Monday, November 26, 2012

The littlest library

Almost two weeks ago, one of my Master Composter/Recycler friends posted a picture on Facebook of a tiny outdoor library. Another MC/R friend commented that he'd heard there was one like it near a little grocery store just a fifteen minute walk from my place. Intrigued, I announced that I would find it and post a picture.

It was a chilly day last Thursday, but I needed a little fresh air and exercise, so I stuck my camera in my coat pocket and headed for the store, which is on the corner of 95th Avenue and 92nd Street. I took a snowy stroll down Strathearn Drive to check out the cityscape, and hung a left. I had the idea that what I was seeking was behind the shop, but actually, it's right out front between the grocery story and the Massage Therapy Supply Outlet. Can you see it? I almost missed it because of the Strathearn Community League's community notice board beside it, another house-shaped box that isn't nearly so fancy or brightly coloured.

The lady in the grocery didn't seem to know much about the library, other than where it was, so I stepped into the MTSO and explained my picture taking errand. I must say, it smelled great in there (massage oils, perhaps?)... and the staff were very nice. They tried to track down the shop's owner to come and talk with me, but Joe is not the kind of guy who will answer a cell phone while driving, kudos to him!

Joe's partner, Vera, was in the building, however, and was very happy to show me his "pride and joy."

 It's an adorable cabinet with a glass window, and cute stone trim around the bottom.
There weren't too many books in the library yet, but they were well arranged. 
Vera showed me some "new" second-hand children's titles laying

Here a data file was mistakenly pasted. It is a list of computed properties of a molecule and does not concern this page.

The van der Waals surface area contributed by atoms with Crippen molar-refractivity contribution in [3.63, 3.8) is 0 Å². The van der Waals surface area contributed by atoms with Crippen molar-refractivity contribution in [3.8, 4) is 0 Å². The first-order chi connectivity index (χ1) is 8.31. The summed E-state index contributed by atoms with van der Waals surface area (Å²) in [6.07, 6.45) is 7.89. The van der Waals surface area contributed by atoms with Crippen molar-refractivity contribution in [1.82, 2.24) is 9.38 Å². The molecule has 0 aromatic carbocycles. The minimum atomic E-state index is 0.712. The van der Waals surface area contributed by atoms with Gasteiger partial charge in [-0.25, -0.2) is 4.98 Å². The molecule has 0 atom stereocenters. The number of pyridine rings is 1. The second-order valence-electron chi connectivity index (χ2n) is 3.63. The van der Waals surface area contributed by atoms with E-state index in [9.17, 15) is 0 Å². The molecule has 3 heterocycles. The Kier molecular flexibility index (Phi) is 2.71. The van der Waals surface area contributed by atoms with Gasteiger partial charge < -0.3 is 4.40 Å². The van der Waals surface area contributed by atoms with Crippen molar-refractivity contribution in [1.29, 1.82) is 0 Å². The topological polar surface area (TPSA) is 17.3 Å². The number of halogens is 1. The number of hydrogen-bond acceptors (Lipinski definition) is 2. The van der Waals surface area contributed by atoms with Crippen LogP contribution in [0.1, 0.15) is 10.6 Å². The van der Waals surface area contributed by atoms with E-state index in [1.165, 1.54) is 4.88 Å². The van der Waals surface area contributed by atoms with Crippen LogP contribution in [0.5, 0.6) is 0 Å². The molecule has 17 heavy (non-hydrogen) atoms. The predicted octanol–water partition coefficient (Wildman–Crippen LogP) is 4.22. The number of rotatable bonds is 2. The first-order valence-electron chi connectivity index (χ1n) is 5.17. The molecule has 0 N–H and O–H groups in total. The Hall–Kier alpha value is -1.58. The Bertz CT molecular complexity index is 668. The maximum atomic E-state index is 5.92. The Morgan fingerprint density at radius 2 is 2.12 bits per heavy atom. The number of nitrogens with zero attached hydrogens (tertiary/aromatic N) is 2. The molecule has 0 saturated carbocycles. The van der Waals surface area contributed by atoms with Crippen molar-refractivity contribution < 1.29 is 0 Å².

in the bottom so little ones can reach them.

Vera also told me that she's in the process of building her very own little library, possibly the second or third in Edmonton (depending on whether she or another gal at MTSO finish building first). Vera's will be fabricated of completely recycled materials -- she has an old piece of Ikea bookshelf that now has a roof with real recycled shingles, she said.

I just love it when people come up with creative ideas for redistributing wealth -- in this case, books. It's great that these titles aren't in the landfill, but are available to anyone who might be interested in them. It's little deeds like this that improve the happiness quotient in our communities, and preserve some of our planet's beauty. A beauty worth preserving, I'd say.

November 30th: Turns out the Little Free Library is a movement. See the link and Anna's comment below!


  1. I love it! He did such a fine job. And now I know what to do with my spare books:)

  2. This is so great! Thank you so much for writing about it, Maria! I recently heard about the Little Free Library project ( and was so excited to learn that Edmonton has one! I hope they Vera and Joe register their LFL on the website so that it shows up on the global map: And I look forward to seeing the 2nd, 3rd, 4th... pop up around town.

    1. Thanks, Anna. I've forwarded this to Joe, though he may know about it already!


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